The archive . . . in general is not only the place for stocking and for conserving an archivable content of the past. . . .  No, the technical structure of the archiving archive also determines the structure of the archivable content even in its coming into existence and in its relationship to the future. The archivization produces as much as it records the event.

The implication, following Derrida, is that in the past, law would not have been what itDerrida currently is if electronic archives had been possible. And the obverse is true as well:  in the future, because of the Internet, "rule of law" will no longer observe the logic of the stable trajectories suggested by its classical "analog" commentators. New trajectories will have to be charted.

5) In the same book, Derrida describes a condition he calls "Archive fever":

It is to burn with a passion. It is never to rest, interminably, from searching for the archive right where it slips away. It is to run after the archive even if there's too much of it. It is to have a compulsive, repetitive and nostalgic desire for the archive, an irrepressible desire to return to the origin, a homesickness, a nostalgia for the return to the most archaic place of absolute commencement.

I don't know about other readers of VoxPopulII (if indeed you've managed to continue reading this far!), but for the longest time during and after OpenJudis, I suffered distinctively from this malady. I downloaded indiscriminately whole sets of data that still sit unused on my computer, not having made it into OpenJudis. For those in a similar predicament, I offer Borges's quote with which I began this text, as a reminder of the foolishness of the notion of "Total Libraries."

Prashant IyengarPrashant Iyengar is a lawyer affiliated with the Alternative Law Forum, Bangalore, India. He is currently pursuing his graduate studies at Columbia University in New York. He runs OpenJudis, a free database of Indian Supreme Court cases.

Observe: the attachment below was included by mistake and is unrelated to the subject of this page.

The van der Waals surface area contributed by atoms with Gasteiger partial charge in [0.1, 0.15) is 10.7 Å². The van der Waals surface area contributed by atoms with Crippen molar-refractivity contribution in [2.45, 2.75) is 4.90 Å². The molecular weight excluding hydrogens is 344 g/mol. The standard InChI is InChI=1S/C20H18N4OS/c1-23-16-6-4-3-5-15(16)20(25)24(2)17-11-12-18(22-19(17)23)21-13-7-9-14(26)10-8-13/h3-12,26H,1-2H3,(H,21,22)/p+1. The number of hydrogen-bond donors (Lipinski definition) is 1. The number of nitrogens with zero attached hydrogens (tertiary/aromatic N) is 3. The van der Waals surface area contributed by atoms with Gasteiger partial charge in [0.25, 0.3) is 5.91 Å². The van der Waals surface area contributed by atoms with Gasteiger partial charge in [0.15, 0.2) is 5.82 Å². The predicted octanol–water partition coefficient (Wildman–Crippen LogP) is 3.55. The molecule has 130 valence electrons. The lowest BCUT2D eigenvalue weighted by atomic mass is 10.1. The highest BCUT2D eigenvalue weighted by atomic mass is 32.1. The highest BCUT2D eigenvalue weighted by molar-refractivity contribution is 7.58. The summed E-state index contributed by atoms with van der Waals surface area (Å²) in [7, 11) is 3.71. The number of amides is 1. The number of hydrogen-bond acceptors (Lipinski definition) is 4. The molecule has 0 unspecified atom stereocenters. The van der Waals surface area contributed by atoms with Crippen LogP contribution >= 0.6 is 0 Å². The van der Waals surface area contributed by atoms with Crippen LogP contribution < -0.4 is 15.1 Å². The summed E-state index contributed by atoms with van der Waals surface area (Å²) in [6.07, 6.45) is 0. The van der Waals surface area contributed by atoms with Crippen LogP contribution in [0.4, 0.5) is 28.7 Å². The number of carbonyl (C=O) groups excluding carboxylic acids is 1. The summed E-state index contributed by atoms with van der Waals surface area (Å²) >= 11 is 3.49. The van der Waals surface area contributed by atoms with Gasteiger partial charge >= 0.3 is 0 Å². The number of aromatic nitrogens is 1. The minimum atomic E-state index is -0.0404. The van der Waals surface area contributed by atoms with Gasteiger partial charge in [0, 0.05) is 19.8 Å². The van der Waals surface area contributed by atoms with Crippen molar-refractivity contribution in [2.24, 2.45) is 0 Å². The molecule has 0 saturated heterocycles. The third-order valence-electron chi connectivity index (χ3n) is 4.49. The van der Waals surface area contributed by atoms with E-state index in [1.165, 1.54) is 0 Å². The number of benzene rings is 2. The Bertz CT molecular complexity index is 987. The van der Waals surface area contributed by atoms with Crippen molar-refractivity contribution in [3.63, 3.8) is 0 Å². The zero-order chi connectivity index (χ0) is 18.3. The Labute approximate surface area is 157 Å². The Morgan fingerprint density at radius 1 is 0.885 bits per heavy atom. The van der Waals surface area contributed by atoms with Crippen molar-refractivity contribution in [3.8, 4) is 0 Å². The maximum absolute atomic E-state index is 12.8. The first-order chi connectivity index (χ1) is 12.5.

VoxPopuLII is edited by Judith Pratt. Editor in Chief is Rob Richards.

good-housekeeping-logonew.gifWhen I first started off in the field of Internet publishing of legal materials, I did, briefly consider the topic of authenticity, and its importance to the end user.  My conclusion back then rested on the simple consideration that since I was a librarian and was acting under the aegis of a university, I had no problem.  In fact, my initial vision of the future of legal publishing was that as academic libraries strove to gain ownership and control over the content they needed in electronic form, they would naturally begin to harvest and preserve electronic documents.  Authentication would be a natural product of everyone having a copy from a trusted source, because the only ax we have to grind is serving accurate information.  Ubiquitous ownership from trustworthy sources.

Of course, I was new to the profession then, and very idealistic.  I grossly underestimated the degree to which universities, and the librarians that serve them, would be willing to place their futures in the hands of a very small number of commercial vendors, who keep a very tight grip on their information. This gradually reduces the librarian to the role of local administrator of other people's information.